A considerable amount of buzz has surrounded the use of 3-D printing technology lately. Forbes magazine recently reported on Wall Street investors’ increasing interests in 3-D printing companies and the anticipated growth of the industry. Medical science has also reported stories of lives being saved or improved by the use of 3-D printed medical devices. In one case, the life of a 3-month old boy with a rare bronchial condition was saved by the use of a 3-D printed stent. Other medical devices that have been manufactured using 3-D printers include prosthetics, skull implants, and hearing aids.
We have previously discussed the role of the U.S. Food and Drug Administration (FDA) and its oversight of medical device and pharmaceutical products. With so many stories in the news about food and drug dangers, consumers need to understand the function of the FDA and how it works to protect them.
Health care products giant Johnson & Johnson has made headlines recently due to a series of concerns and investigations into its marketing practices for drugs and medical devices. Johnson & Johnson disclosed to its shareholders in its most recent quarterly earnings report that a federal investigation is currently underway regarding its marketing practices of the antibiotic Doribax and the sinus device Relieva Stratus MicroFlow Spacer.
by: Edward B. Mulligan V , Attorney
On Friday August 10, 2012, the United States Court of Appeals for the Sixth Circuit overturned a district court’s decision to dismiss the claims filed by Rachel Krumpelbeck in a product liability suit against Breg, Inc., a manufacturer of pain pumps and other medical devices.
Like hundreds of others in the pain pump litigation, Ms. Krumpelbeck’s claims arose out of her use of Breg pain pump following arthroscopic surgery. Ms. Krumpelbeck’s surgery occurred in March 2005, when she was just seventeen. Pain pumps were designed–as an alternative to conventional narcotics–to manage post-operative pain by continuously injecting local anesthetic directly into a patient’s shoulder joint.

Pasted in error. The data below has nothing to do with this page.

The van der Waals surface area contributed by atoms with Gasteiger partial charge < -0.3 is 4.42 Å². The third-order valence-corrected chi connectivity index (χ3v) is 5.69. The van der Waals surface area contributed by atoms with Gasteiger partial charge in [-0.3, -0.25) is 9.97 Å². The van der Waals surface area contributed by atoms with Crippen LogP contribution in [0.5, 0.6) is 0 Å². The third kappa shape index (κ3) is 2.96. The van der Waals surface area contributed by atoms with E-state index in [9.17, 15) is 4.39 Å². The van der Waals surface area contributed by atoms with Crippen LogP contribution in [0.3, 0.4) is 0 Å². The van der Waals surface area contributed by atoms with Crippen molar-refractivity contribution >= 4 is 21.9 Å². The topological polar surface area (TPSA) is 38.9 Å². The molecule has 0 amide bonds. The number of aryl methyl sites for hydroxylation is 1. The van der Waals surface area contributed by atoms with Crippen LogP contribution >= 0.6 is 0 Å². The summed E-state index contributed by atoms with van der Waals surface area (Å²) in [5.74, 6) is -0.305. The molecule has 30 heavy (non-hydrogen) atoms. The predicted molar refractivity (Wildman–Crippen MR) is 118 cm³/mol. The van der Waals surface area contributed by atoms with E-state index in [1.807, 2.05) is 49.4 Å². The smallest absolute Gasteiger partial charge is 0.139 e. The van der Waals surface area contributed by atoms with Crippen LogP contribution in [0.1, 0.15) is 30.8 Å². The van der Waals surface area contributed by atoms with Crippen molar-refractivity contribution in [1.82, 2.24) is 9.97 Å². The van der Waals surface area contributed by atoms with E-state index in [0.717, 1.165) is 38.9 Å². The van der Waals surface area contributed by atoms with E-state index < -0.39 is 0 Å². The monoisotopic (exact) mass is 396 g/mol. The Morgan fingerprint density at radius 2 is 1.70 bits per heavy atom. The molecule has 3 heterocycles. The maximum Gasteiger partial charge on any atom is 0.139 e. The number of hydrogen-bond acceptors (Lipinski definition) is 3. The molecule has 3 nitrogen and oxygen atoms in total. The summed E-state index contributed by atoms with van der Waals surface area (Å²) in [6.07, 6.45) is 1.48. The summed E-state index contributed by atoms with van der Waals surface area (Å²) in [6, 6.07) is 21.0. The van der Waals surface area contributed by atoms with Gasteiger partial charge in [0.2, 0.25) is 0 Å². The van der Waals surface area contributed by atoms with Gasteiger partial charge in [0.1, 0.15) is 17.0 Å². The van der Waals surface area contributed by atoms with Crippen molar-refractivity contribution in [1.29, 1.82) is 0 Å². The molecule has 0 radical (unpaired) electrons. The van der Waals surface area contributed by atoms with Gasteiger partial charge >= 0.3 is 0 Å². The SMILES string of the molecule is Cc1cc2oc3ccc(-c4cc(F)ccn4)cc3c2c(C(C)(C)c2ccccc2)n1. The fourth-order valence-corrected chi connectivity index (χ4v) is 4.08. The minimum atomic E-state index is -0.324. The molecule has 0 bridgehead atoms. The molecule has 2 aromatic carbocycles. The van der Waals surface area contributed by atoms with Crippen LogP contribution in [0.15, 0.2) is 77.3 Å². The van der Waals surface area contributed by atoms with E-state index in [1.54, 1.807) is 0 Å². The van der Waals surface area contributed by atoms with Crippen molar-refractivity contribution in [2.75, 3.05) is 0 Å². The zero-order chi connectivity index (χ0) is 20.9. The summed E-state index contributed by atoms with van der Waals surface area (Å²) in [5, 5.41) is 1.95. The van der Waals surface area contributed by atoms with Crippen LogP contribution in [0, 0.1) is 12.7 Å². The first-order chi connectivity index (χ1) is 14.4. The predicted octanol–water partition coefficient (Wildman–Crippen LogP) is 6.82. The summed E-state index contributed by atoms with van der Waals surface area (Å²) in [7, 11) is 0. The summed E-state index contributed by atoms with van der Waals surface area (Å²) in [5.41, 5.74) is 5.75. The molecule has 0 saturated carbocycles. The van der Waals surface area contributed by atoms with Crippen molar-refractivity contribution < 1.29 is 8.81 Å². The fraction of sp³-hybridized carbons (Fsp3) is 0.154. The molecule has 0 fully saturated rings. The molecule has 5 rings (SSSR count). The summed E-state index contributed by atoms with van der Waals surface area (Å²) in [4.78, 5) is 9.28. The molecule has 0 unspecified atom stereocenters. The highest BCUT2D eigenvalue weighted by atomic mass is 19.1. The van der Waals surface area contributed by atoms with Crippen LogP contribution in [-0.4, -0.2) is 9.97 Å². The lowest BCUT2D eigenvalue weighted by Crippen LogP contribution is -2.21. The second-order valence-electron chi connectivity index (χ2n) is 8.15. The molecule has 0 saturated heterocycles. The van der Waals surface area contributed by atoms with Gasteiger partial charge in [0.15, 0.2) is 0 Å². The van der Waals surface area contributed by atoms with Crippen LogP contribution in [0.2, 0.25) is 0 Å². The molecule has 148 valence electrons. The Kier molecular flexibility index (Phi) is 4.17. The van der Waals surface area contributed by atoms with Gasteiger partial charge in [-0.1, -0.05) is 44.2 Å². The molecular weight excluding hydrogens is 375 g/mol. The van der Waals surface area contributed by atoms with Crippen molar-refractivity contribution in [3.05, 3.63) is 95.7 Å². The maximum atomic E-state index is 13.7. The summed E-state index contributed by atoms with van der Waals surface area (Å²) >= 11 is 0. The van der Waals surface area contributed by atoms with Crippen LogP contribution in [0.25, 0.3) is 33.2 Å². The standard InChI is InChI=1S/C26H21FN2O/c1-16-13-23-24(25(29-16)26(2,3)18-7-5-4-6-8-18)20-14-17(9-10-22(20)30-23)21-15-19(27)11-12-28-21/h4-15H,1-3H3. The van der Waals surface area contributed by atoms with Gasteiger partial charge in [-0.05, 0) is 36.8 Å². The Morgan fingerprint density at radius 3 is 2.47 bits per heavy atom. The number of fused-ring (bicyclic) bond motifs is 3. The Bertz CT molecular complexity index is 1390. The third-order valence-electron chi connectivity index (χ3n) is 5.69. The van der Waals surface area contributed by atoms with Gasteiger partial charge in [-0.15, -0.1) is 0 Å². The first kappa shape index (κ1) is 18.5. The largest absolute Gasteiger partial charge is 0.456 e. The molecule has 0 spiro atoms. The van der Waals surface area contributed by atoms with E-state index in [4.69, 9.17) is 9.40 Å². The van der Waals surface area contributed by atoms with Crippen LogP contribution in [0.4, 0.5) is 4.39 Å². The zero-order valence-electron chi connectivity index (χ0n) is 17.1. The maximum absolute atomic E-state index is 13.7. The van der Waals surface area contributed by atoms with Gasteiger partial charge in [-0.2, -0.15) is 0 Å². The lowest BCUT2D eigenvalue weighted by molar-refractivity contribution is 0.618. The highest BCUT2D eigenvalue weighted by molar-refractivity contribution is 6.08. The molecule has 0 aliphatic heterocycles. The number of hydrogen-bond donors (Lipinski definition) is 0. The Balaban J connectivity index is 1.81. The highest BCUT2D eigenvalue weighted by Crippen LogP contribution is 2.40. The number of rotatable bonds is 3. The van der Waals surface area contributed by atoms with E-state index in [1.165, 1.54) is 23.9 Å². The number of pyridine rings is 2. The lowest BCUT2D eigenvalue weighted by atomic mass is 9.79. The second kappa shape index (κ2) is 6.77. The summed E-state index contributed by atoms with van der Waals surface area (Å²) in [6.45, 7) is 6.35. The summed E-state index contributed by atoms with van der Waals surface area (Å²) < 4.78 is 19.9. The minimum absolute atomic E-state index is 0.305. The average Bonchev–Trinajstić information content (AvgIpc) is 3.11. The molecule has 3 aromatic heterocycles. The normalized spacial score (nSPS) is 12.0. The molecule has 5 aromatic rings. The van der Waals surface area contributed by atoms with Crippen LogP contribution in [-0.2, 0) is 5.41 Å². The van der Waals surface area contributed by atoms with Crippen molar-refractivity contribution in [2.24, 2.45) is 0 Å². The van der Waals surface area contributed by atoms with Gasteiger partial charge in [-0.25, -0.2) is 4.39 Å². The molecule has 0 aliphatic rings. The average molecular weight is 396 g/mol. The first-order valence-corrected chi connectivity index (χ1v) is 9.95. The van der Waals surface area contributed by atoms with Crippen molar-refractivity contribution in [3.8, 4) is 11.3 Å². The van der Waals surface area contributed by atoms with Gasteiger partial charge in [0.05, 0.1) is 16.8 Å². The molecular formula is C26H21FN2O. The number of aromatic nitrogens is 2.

by: David B. Allen, Attorney
The following is an excerpt from an article written for Indiana Trial Lawyers Association Verdict publication. The full article can be found in the June 2012 edition of Verdict.
Litigation is pending around the country against manufacturers of transvaginal mesh implants that were used to repair the condition of pelvic organ prolapse (POP). Many women suffered great harm by these untested and unsafe products. For the period 2008 to 2010, the most frequent complications reported to the FDA from the use of surgical mesh devices for POP repair included vaginal mesh erosion, pain, infection, urinary problems, bleeding and organ perforation.
Rarely does a month go by without a pharmaceutical or medical device company making headline news for illegal marketing or failing to disclose dangerous side effects of its products. Many times the conduct is so egregious you are left wondering how a drug or device even made it to the market in the first place. Surely the Food and Drug Administration (FDA), the worldwide regulatory “gold” standard, would not have approved a product that was bad for us? Conventional wisdom tells us that the FDA is the gatekeeper for our safety. The FDA monitors and tests all products so its rubber stamp of approval must be absolute proof that consumers are safe? Unfortunately, this is an example where perception varies greatly from reality.
People generally assume that because someone is a lawyer, they must know about every area of law. While lawyers might have a basic understanding of multiple areas of law, asking a tax lawyer about class actions and mass torts, is the equivalent of asking a pediatrician about brain surgery. While the paths of class actions and mass torts may cross paths, they are separate and distinct legal proceedings. People often, understandably, confuse the two.